For me the question is invasive, or invasive and destructive. In most places browns are former, but not the latter. Downhere we can live with peacocks and oscars. Snakeheads, lion fish, and pythons not so much- Its a difference between competing with the natives and totally throwing the eco system out of whack by destroying them
Invasive ? Yes! Still like them alot as well as Peacock Bass and many others ! Don't like it when they destroy a native fishery like Bighead Carp and Snakeheads! It's all about how they are managed and where they end up!
"I was born to fish" Lee Wulff
"There's more B.S. in fly fishing then there is in a Kansas feedlot." Lefty Kreh
" It ain't over till it's over." Yogi Berra
"Your not old,you've simply acquired a patina." Swirlchaser
"They're non-native Euro trash that shouldn't be there in the first place other than that you like fishing for them. Right??
I love brown trout and enjoy fishing for them, but these are all artificial fisheries that most certainly have a negative impact on native species.
Sure, "protect the brown trout fishery" I guess is the goal..? It's certainly not the desire of native sculpins, cyprinids, larval salamanders, native brook trout, etc. etc. ":
"I just view this as unique, because a person could argue that tossing brown trout into the woods upon capture might save some native dace, sculpin, sucker, crayfish, hellbenders, etc. species. I would never, ever do this -- don't take me wrong. I take pride in releasing fish alive and healthy, particuarly since I'm rarely going to eat them.
To me, there's just a pretty fine line between how we view trout and how we view carp and other non-native species. Before someone says "brown trout don't harm native species like carp" or something -- wait until more data comes in for native hellbenders.....most state agencies are avoiding this like the NFL and concussions....given that they've invested all this money and time into making sure people can fish dry flies to trout in places where they really shouldn't be. Most of these studies haven't given us a clear understanding anyway, so I think it's inappropriate to make that assumption. I just saw a study that suggests snakeheads aren't having the devastating impacts on some natives that we originally thought."
The above are the thoughts of one member who has brought the idea of Browns as invasive up in multiple threads. Personally, I'm not losing sleep over the fate of the sculpins, nor the aforementioned dace. However, the plain truth is, when you go messing around with mother nature and screwing around with the food chain, it's altogether possible that bad things will follow.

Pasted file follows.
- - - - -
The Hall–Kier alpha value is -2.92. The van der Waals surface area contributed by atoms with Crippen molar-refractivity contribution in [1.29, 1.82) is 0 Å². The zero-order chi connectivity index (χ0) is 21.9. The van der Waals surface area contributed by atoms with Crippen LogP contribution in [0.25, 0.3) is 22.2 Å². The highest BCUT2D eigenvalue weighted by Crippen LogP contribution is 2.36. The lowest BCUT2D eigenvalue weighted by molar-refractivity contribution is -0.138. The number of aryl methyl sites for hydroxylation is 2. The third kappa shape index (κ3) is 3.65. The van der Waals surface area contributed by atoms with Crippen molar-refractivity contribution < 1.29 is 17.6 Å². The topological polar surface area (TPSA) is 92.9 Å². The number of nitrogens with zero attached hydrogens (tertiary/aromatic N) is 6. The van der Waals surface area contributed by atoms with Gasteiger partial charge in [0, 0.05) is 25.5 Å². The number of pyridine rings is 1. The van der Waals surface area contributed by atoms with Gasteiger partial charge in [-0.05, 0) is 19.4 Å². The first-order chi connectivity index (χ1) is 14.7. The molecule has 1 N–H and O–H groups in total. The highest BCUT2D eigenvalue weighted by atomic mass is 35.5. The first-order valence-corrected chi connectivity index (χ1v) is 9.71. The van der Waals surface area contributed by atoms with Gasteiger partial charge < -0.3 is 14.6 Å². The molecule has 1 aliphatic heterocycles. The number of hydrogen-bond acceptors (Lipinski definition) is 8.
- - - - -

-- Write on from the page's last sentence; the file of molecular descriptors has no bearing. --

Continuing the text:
I (personally) believe fully that the oceanic food chain is in serious trouble and some estimates are that if we don't quit decimating key populations that food chain could become irreversibly impacted within 60 years. This is serious business, because (again, imo) the last war will be either over food or water.
If we want to bring up invasives and the seriousness of their threat, then lets talk about it. If there's serious thought behind these remarks I'm interested in hearing it.
I say yes they are invasive, but now they are as normal as a rainbow.
A hundred years ago they were invasive and destructive. They wiped out untold millions of fish, along with rainbows, brookies, and pretty much every other fish species in Colorado. They are all/were invasive.
If they wanted to stock them Bear Creek in Colorado Springs, where the only population of REAL Greenback Cutthroat Trout are, then they would become invasive and dangerous. They would easily overtake the cutthroat population and wipe them out.
I believe it was John Gierach who told of a story of fishing in RMNP. There was a harvest notice for all non native trout species to help the cutthroat trout populations. He, or whoever the story teller was, was catching brookies out of some high mountain streams and beaver ponds, but didn't harvest them. When they got back to fish count station he had to tell the Ranger he couldn't take the fish.